For many, LEED is the gold standard to going green. But the truth is you can have an incredibly forward thinking and sustainable property without having to drop the tens of thousands of dollars it costs to follow the required stringent requirements and avoid filling out the costly requisite paperwork. It’s not a swipe at the U.S. Green Building Council’s system, which has done much to highlight the important of infrastructure sustainability, but it’s not critical to doing the right thing. Or your hotel’s bottom line.
Hutton Hotel Sees Gold in Green
The hotel eschewed LEED accreditation, but has opened one of the most sustainable properties yet.
Tuesday, October 27, 2009
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That’s at least what the owners of the Hutton Hotel in Nashville believe. The property, which opened earlier this year, is one of the most sustainable focused properties we’ve ever seen here at Hotel Interactive. But it doesn’t have LEED certification, and it may – or may not – seek to achieve that status sometime next year.
“As we evolved and worked on our drawings we looked into LEED, but the architect and general contractor hadn’t done it before and they kind of scared us away,” said Steve Eckley, Senior Vice President of Hotels with Amerimar Enterprises, the company that developed the Hutton Hotel project. “Doing the government documents alone cost $50,000. Also, the paperwork is so complicated you have to hire an expert to do it. They make the certification a little onerous so everyone won’t pile on. You also need engineers that do testing. It’s a whole process.”
Either way, it’s a case that shows good sense trumps any specific designation a property can get. More important Amerimar has created a showplace elucidating everything the lodging business has been talking about when it comes to sustainability – the need to create a forward thinking way of doing business that doesn’t affect guest experience. In fact with the exception of a couple of small elements, such as dual flush toilets and a key card readers that disable lights when guests exit the room, visitors would never have a clue they were in a hotel that was hyper focused on sustainability.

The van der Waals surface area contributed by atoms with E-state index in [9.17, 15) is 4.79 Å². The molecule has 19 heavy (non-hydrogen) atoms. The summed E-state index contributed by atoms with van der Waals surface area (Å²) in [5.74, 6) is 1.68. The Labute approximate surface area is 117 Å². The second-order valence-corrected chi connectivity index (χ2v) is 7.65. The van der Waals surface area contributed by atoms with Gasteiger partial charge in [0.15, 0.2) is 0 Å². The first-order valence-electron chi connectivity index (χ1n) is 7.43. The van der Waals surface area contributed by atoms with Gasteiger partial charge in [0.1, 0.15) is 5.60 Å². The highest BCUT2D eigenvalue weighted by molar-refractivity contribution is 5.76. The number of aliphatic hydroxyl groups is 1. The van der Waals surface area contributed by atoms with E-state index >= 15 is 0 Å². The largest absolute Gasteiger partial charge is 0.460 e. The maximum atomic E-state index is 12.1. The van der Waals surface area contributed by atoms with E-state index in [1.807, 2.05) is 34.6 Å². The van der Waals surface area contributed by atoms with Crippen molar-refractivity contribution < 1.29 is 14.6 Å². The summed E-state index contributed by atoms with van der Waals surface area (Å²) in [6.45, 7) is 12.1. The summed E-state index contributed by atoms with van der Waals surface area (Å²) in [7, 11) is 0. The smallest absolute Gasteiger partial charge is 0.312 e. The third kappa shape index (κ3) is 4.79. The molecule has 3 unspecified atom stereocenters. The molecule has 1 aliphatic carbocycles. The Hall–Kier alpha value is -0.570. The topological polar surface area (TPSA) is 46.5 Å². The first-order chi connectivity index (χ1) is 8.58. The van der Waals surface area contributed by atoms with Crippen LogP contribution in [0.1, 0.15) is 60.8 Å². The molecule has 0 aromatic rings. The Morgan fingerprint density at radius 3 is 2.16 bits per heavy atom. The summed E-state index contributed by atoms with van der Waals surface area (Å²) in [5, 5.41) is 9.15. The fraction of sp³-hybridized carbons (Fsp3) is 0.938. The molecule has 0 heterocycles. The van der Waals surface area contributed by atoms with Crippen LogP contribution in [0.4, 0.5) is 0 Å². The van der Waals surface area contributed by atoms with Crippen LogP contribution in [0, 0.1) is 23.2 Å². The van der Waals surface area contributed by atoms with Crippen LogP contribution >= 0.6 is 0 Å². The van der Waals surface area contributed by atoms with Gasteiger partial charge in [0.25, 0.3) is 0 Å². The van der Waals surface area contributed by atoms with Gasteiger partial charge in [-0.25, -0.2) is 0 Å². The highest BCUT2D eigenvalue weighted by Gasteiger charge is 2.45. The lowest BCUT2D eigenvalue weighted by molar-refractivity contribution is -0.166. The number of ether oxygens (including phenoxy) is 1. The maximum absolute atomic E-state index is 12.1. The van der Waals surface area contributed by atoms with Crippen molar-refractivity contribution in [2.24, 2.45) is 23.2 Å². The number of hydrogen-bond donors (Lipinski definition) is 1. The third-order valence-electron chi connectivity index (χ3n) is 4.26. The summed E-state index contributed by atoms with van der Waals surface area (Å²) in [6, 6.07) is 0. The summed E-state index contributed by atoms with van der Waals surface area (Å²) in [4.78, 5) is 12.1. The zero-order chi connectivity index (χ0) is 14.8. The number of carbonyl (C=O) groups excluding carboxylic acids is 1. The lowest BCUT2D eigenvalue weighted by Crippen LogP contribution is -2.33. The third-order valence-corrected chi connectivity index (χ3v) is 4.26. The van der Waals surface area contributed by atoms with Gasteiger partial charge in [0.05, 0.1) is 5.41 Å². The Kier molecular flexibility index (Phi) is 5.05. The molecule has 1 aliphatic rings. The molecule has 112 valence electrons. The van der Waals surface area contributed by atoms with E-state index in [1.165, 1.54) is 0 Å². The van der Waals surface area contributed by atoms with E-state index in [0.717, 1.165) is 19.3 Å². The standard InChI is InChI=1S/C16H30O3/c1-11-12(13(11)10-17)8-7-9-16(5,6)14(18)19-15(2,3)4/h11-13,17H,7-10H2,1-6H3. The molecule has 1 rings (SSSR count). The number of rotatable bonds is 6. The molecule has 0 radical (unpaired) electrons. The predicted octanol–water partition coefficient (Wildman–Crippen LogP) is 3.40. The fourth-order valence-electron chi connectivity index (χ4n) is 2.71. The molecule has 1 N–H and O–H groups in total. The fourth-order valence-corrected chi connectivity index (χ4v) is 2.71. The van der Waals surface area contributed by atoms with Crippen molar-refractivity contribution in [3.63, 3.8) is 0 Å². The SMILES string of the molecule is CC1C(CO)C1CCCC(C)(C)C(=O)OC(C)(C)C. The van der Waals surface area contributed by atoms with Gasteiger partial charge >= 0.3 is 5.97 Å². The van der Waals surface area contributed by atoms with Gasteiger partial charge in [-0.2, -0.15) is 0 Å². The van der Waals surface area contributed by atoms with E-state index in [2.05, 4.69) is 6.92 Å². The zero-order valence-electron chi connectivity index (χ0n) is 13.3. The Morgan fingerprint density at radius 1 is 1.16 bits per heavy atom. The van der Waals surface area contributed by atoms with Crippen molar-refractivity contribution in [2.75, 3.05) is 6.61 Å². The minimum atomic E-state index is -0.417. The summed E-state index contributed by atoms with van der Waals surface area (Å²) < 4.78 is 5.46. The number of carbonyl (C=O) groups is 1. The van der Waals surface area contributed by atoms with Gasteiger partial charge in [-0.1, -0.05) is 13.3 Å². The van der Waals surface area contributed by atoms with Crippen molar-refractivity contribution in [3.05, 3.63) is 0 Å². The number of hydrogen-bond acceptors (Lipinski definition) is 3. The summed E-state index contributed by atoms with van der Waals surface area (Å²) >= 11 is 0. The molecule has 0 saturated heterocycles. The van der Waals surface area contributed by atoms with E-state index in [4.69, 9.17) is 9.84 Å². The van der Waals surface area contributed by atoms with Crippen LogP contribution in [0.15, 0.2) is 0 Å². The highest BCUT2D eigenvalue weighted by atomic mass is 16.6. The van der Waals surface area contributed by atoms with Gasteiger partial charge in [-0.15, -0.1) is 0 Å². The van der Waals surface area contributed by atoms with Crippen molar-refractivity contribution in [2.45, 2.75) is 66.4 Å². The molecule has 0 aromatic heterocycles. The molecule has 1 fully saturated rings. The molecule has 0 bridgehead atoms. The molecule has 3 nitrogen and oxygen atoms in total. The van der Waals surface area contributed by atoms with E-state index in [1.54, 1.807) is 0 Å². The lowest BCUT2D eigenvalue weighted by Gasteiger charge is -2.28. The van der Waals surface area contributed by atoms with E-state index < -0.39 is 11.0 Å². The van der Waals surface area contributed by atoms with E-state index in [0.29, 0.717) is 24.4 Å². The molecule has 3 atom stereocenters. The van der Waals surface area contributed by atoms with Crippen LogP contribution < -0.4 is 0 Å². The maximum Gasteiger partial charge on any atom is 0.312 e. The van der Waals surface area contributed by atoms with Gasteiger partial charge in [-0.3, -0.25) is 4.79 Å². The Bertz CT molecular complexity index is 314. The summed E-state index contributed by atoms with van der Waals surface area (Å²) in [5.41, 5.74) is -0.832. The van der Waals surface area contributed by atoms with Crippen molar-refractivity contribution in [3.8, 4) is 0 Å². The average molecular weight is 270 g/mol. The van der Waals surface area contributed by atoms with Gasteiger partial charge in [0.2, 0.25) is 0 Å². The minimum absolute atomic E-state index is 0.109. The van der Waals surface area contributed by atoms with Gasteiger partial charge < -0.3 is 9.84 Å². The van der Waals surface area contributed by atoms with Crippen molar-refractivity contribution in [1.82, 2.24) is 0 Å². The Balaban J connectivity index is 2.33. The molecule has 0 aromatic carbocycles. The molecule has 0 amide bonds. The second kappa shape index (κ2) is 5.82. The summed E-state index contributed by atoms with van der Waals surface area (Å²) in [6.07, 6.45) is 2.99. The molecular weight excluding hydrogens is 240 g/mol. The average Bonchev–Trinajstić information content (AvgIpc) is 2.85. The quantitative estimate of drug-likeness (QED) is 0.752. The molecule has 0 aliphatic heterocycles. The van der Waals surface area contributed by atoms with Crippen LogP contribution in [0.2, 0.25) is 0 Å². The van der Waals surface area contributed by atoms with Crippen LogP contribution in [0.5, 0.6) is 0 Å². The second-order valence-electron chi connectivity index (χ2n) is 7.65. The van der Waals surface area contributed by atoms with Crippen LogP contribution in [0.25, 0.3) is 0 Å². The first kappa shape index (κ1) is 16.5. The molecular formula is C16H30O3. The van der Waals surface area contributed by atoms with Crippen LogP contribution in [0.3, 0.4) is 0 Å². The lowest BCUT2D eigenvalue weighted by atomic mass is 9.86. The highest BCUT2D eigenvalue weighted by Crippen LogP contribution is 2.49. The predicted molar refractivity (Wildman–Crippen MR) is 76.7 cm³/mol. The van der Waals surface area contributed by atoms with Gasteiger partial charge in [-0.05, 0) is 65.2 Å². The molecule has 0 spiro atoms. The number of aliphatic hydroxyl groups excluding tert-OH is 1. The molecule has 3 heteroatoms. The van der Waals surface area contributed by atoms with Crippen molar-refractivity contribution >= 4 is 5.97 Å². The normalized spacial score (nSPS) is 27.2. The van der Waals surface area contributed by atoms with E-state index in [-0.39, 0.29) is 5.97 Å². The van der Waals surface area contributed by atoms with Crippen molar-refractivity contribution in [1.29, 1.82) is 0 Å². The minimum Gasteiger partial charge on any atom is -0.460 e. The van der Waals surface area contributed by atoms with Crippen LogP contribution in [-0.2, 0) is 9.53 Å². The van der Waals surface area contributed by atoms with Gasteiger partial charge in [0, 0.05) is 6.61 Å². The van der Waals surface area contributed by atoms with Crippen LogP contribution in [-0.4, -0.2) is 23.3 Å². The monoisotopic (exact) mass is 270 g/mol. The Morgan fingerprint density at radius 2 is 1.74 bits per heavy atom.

“I think we just hit it right on the mark. This is a unique property but not so out of the box people are uncomfortable. It caters to all different levels of taste while also appealing to those concerned about sustainability. We hit the sweet spot and that is what I am most proud of,” said Eckley.
The very upscale and modern 248-room property has become of the coolest spots to hang out in Nashville’s West End and many are unaware of its sustainable focus that surrounds them. Such as the reclaimed wood tables in their restaurant, the 1808 Grill, or that there are LED light fixtures in nearly every socket in the building.
Other sustainable focused elements include:
The building, which was built from the bones of a former office building – even that is sustainable! – cost about a million more in incremental costs on the $50 million project, but Eckley said it’s “totally worth it.”
- Bamboo flooring and furnishings in the lobby, elevator landings and fitness center
- Custom designed bamboo furniture in the beautifully appointed guest rooms and the lobby
- LED or fluorescent lighting throughout the Hotel building
- Recycling program for glass, paper and plastics
- Laundry water recycling that conserves water, heat and chemicals
- Reclaimed wood furnishings in 1808 Grille, our signature restaurant
- Biodegradable cleaning products
- Bronze exterior glass - the highest rated for thermal insulation
- Eco-friendly hybrid courtesy vehicle
- A state-of-the-art mechanical energy recovery wheel system preconditions air before heating/cooling for maximum efficiency
- Highly efficient mechanical systems in the public areas and offices
“The whole process fed off of itself and we realized we could do more than we originally envisioned. So we challenged everyone to find ways to make the property sustainable,” said Eckley.
But the big question is how the hotel’s sustainable focus will affect the bottom line. Will people pay more, will it attract more groups and transient travelers, or is doing the right thing the only reward Amerimar will get?
Eckley said people won’t pay more, but it’s becoming more critical to groups booking business in town and it will help. When the hotel business does rebound he feels there will be an opportunity to get some premium in the pricing, however. And the hotel has booked business specifically because of the property’s commitment to sustainability.
“If you look at several major corporations there are pages of questions regarding sustainability on their RFPs. We can fill those pages out. It keeps us from being taken out on the first cut. We will always be a finalist. But it comes down to the product, service and price. And we can win on those merits,” said Eckley.